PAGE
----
Optos is dedicated to enabling eye care professionals to provide quality eye exams and educational tools to build a stronger patient experience. This week, we will be highlighting eye care professionals and their stories where they utilized optomap ultra-widefield (UWF™) retinal imaging to enhance their experience.
A comprehensive eye exam should include a thorough examination of the retina, including an optomap, which is complementary to a DFE and an excellent tool for screening and for patient education. A optomap helps doctors to discover and document the retina with little or no face-to-face interaction and takes only seconds to get a highly-detailed view of the retina, which is critical for detection and management of both ocular and systemic diseases.
From Saturday 23rd to Monday 25th April 2022 at the ExCel in London, optometrists Simon Browning, Ian Jarvis, Paul McDonald and Keval Sejpar will be hosting sessions worth CPD points.
Making routine eye exams a part of a yearly, preventative routine aid in the strides to prevent illness rather than treat it as it appears, but for many it is still not the norm. Many adults with 20/20 vision and no eye-related symptoms will often forgo an annual eye exam, while many ocular diseases are asymptomatic in early stages. Early detection of these diseases can have a significant impact on courses of treatment and the probability of positive outcomes.
Eyecare professionals can greatly enhance their comprehensive exams with the use of ultra-widefield (UWF™) optomap technology. optomap is specifically designed to provide an UWF image of the retina, and it is, by definition, the only UWF technology that captures more than 80% of the retina in a single image and in less than ½ second. Find an eye care professional who uses optomap, today!
Optos is dedicated to enabling eye care professionals across the globe to provide the quality eye exams necessary for good vision. Optometrists worldwide have utilized optomap technology to improve patient workflow, clinical accuracy, and timely diagnosis and treatment for patients.
Glaucoma is a common eye disease that can lead to blindness, especially if not detected early and treated. In the US, about 3 million people currently have glaucoma. Like many ocular pathologies, the prevalence of glaucoma increases with age, and it is more common in people of African American descent. About 3% of the population over 50 have glaucoma and that increases to 5% for those over the age of 60 and 8% for those over the age of 70. Glaucoma causes loss of vision in the periphery and is usually not noticed by the person experiencing it because their central vision is unaffected and they can still read, write, drive, and watch TV normally, until the end of the disease right before complete blindness. Early detection is very important to stop the progress of the disease. This can only be done through eye examinations which often includes imaging with Optos devices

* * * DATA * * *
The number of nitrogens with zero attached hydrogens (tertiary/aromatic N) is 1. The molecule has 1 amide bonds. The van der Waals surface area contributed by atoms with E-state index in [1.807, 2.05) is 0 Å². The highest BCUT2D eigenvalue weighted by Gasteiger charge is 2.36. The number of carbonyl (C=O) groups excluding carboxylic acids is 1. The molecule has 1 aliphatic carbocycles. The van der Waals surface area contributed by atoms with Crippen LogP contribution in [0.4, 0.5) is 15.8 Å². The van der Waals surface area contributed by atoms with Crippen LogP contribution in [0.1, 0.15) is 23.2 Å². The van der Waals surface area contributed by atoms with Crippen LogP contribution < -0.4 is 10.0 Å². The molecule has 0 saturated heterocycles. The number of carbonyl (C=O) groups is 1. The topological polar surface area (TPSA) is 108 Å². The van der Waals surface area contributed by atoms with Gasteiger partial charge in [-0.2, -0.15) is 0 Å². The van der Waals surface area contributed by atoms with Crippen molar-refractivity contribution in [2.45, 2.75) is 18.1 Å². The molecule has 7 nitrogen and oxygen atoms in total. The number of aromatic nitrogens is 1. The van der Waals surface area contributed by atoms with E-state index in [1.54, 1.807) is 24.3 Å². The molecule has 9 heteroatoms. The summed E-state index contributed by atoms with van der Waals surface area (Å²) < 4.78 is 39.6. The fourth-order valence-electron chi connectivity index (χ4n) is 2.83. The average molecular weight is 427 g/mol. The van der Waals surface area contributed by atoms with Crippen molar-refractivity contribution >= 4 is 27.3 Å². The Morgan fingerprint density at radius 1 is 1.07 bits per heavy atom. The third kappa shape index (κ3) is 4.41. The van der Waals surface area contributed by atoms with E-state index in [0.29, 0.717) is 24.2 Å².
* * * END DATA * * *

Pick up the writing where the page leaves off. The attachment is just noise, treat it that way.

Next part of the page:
Depending on the cause of low vision, there may be medications or surgical alternatives that can help slow disease progression in order to assist in providing as much vision, for as long as possible. Those who think they may have a vision impairment that interferes with their ability to perform everyday activities should see an eye care professional for a comprehensive eye exam. If your eyecare professional finds that you have vision loss that cannot be corrected adequately with standard eyewear, medical treatment or surgery, they can assist you with your next steps.
Earlier detection and treatment of AMD can prompt steps to be taken to help reduce vision loss and slow the advance of the disease. Data suggests that the retinal periphery can exhibit some important morphological changes, such as peripheral drusen and reticular pigmentary changes, which are frequently connected with the wet form of AMD. Typically, disease progression has been documented using fundus cameras that image only about 45-50% percent of the retina. By using UWF for AMD evaluation, over 80% of the retina is now analyzed to record peripheral fluorescein angiographic changes in AMD patients. Read additional information here regarding these studies or visit our website to learn more about optomap and how it helps eyecare professionals to manage eye disease.
Glaucoma is a group of eye diseases that progress gradually, stealing sight, without showing symptoms. The word ‘glaucoma’ is actually an umbrella term for a group of eye diseases that damage the delicate fibers that run from your eye to your optic nerve, which is the nerve that carries information about the images your eye sees to your brain. Damage is often the result of high fluid pressure inside the eye. Glaucoma can affect people of all ages but is most prevalent in middle-aged adults and the elderly. While there is no cure, surgery or medication can slow its effects and help to prevent further vision loss.
Eye care remains a top priority and it’s important to continue to provide patients the technological advancements available with optomap. Retinal imaging fulfills a need in supporting the detection and management of both ocular and systemic disease and optomap provides the technology to make clinical diagnosis and patient education easier.